This was expedited by a wonderful lunch in Bobby's and a walk along the Golden Mile - which for an enthusiastic Indo-phile - is a truly cosmopolitan experience (even if I think it isn't as good as it was a few years back, but lots of places in the city look like the recession has hit them hard).
If I had to live in a city, Leicester would be top of my list.
I'm a bad loser. I don't show it very often, but in recent weeks, I've felt that our quiz team's mantle of brilliance has slipped, not because of our lack of knowledge, but because of a ringer's appearance on our biggest rival's - the Bar Stars - team.
There's been a friendly rivalry between us and them for the last few years and I'd say that while it's about even on wins; we're the more consistent and we've probably won three times the amount of money as them, mainly because the wife and Roger have a nose for the big money envelopes.
At times, there are others who compete and some win. It would be a dull quiz every week if the spoils were always shared by two team; but that's because up until about 6 weeks ago, there were three teams that regularly pushed each other to the final question. When there was a full contingent of players in the team Clean & Serene, then you wouldn't bet against them winning. This team boasted a colleague of the wife's and pretty much Mr Obscure Facts about sport - often an unpredictable round depending on One El's mood when compiling the questions.
We started off averaging 5/10 on sport, if we were lucky; and now I'm unhappy if we get less than 8. Sport is the round that Roger and I are solely responsible for - the other team members take a break when round 4 starts. Having to score highly on sport is a necessity when up against Serene's captain.
Then their team just dismantled. One of them emigrated, another moved, one had a baby (not literally, but that takes up his time) and suddenly the team was no longer a team and the captain was left on his own.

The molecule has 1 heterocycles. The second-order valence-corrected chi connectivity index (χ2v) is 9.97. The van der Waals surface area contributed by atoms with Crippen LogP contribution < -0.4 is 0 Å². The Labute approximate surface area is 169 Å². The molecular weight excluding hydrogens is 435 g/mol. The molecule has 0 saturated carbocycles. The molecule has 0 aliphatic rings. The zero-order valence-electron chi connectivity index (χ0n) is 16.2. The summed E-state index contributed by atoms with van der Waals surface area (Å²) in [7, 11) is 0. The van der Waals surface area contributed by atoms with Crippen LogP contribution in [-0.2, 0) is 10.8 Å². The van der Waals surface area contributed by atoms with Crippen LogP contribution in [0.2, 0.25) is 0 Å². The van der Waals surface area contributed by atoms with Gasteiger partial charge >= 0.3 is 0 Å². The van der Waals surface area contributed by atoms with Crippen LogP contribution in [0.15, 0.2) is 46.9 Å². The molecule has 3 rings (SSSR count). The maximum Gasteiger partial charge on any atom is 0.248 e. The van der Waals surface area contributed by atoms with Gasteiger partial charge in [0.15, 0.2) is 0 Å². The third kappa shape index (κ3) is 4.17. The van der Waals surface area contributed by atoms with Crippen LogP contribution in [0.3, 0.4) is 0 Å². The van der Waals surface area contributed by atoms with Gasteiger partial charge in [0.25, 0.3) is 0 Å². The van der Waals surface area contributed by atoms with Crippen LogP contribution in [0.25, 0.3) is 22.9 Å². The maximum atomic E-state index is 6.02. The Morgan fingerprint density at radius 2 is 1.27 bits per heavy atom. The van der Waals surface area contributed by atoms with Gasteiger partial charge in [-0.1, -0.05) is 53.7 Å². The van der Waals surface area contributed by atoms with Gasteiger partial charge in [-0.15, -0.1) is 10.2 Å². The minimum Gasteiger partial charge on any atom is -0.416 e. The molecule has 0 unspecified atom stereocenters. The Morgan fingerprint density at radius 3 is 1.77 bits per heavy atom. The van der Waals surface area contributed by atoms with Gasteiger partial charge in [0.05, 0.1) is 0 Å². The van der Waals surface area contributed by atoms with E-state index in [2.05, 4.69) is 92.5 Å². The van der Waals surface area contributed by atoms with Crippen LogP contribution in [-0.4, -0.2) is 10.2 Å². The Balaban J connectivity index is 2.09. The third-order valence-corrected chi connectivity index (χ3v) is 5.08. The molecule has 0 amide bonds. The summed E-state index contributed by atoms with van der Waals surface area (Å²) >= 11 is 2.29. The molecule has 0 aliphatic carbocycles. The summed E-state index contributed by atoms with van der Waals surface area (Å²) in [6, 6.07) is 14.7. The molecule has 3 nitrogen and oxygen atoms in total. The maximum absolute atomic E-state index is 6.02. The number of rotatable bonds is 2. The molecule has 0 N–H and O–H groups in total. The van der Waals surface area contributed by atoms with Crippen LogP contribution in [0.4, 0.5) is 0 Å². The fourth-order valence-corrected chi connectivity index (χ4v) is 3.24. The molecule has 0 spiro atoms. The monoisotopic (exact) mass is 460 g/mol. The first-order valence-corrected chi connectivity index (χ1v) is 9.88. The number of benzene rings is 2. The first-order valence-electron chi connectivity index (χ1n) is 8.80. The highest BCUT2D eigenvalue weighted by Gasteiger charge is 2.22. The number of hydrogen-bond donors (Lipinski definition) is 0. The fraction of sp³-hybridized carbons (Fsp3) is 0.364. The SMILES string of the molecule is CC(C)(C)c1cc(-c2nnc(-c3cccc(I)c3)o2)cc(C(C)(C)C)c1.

Our growing prowess at sport was the thing that often tipped the scales for us against the Bar Stars. They were awful on sport, but could pick up lots of points on the music round because they had a team member who knew more about music than all the record buffs put together.
Then the Serene captain hooked up with the team not very good at sport and suddenly, we were coming 2nd with scores that would once have guaranteed us victory. Over the space of 6 weeks, they won 5 times and while they never won the jackpot, I started to feel as though my enjoyment was disappearing. Look, I could never go to a pub quiz for a laugh. Especially at Al's Toilet World, because the beer isn't good enough, the surroundings aren't salubrious and he seems to think parts of the pub are actually storage space, so patrons get crammed into small areas because he's too lazy to pick up some rigging.
Last night the ringer was there again and I said, quite honestly, that I was growing tired of playing for second all the time. I said that because of the ringer, the opposition were playing with at least a four point advantage from the start and sat there feeling grumpy and resigned. I like my quiz; I like my quizmaster and we all enjoy our Tuesday nights, but I could see it going sour and on that very night.
We kicked off with two 8/10s and I figured we were already a couple of points behind them; two 9s made me feel happier and a couple of 10s had me feeling that we had at least tied up another £5 second place.A couple more 8s and we finished with 70 out of 80; a winning score, normally, but I feared that only getting 8 out of 10 on the music round might have stymied us.
One El read the final scores out and our rivals finished third with 64 points. We all looked at each other slightly gone out - they were 6 points worse off than us; more than we'd ever been behind them. Second only got 66 and we had run away with it. CJT, who once upon a time could have been called our 'ringer' because of his obscure knowledge, picked the £10 envelope; but we had a fiver profit for our kitty and we all felt as though we'd overcome a major quizzing hurdle. Yes, we might lose another four on the trot, but we can beat them and that is what will keep us going, despite the flat beer, grubby surroundings and absence of essentials - like mixers, spirits and atmosphere.
- I have been listening to: Hydria Space Folk, Jethro Tull, The Golden Palominos, Peter Gabriel and George Harrison.
- I have put off reading Chavs because I'm not in a reading frame of mind.
- I have prepared my unkempt part of my veg plot to put beetroot and spinach in.
- I have finally decided that if all I do is whinge about my holiday disappearing and don't get on with stuff then I really won't feel as though it has been beneficial. This means the pub on Friday with One El and the start of my 50th birthday 'celebrations'.
- Today my wife bought me a netbook for my (birthday and) summer time ambition of writing and getting burned to a crisp simultaneously, if we get a summer this year, that is.